Canadian CFOs more conservative than global counterparts around skill development

Canadian finance leaders also say female executive role models are key

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(Toronto, 1 February 2017) – A new EY report reveals that Canadian CFOs are more conservative and risk-averse in their approach to skills development, compared to their global counterparts. 63% of Canadian CFOs favour work-shadowing or other experiential opportunities to help cultivate essential skills among the next generation of finance leaders, compared to only 35% of their global counterparts.

“Our survey finds that when it comes to developing the next generation of finance leaders, Canadian CFOs prefer training and work-shadowing programs over hands-on leadership and exposure to board-level activities,” says John Candeias, EY’s Senior Manager, Advisory Services. “In fact, more than half (53%) believe implementing a training and development program for high-potential finance talent is key, compared to only 36% of CFOs globally.”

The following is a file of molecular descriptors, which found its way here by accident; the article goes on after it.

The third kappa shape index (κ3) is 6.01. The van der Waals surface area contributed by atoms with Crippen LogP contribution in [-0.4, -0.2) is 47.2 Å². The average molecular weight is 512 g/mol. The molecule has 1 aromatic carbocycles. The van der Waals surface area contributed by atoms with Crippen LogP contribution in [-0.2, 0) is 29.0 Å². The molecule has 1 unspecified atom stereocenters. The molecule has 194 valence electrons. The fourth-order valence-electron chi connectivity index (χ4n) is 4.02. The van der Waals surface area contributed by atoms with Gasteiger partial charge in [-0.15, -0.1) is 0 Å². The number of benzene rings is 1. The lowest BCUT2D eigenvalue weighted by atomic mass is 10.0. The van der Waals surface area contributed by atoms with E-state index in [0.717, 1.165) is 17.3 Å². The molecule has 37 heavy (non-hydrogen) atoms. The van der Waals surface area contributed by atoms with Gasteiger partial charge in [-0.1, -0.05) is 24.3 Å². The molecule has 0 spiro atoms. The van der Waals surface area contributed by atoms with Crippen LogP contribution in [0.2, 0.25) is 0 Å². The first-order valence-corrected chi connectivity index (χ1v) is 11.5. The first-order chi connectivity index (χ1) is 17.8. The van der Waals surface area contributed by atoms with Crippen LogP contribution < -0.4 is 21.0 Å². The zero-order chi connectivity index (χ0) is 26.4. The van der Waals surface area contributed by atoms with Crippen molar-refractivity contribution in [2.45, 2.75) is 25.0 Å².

The findings anchor EY’s latest DNA of the CFO report, which examines the evolving role of CFOs and how today’s leaders are not only carefully mapping their own career paths, but also laying the foundation for the next generation of executives.

“Now more than ever, CFOs must invest in developing new skill sets, cultivate exemplary leadership behaviours and encourage diversity, if they are going to build high-performing teams today, while equipping tomorrow’s successors,” says Candeias.

More female leaders needed in the finance function; big data remains top-of-mind

The report also reveals that the vast majority of Canadian CFOs (81%), versus 62% of global respondents, believe that empowering women leaders to be role models for junior employees is the most important strategy to increase appointments of female finance executives to CFOs.  Active sponsorship of high-potential women leaders and monitoring progress on increasing female participation within the finance function were also strategies emphasized more strongly by Canadian CFOs than those globally.

“Purposeful action by both men and women will be key to recruiting, retaining and advancing women into finance executive roles,” says Candeias.

And as Canadian businesses embrace the digital age, the role of big data and advanced analytics in strategic planning is also top-of-mind for Canadian CFOs, with nearly half (47%) naming these as critical skill areas for future leaders, compared to 39% of global counterparts.

Read the full report, The DNA of the CFO, Canadian highlights.

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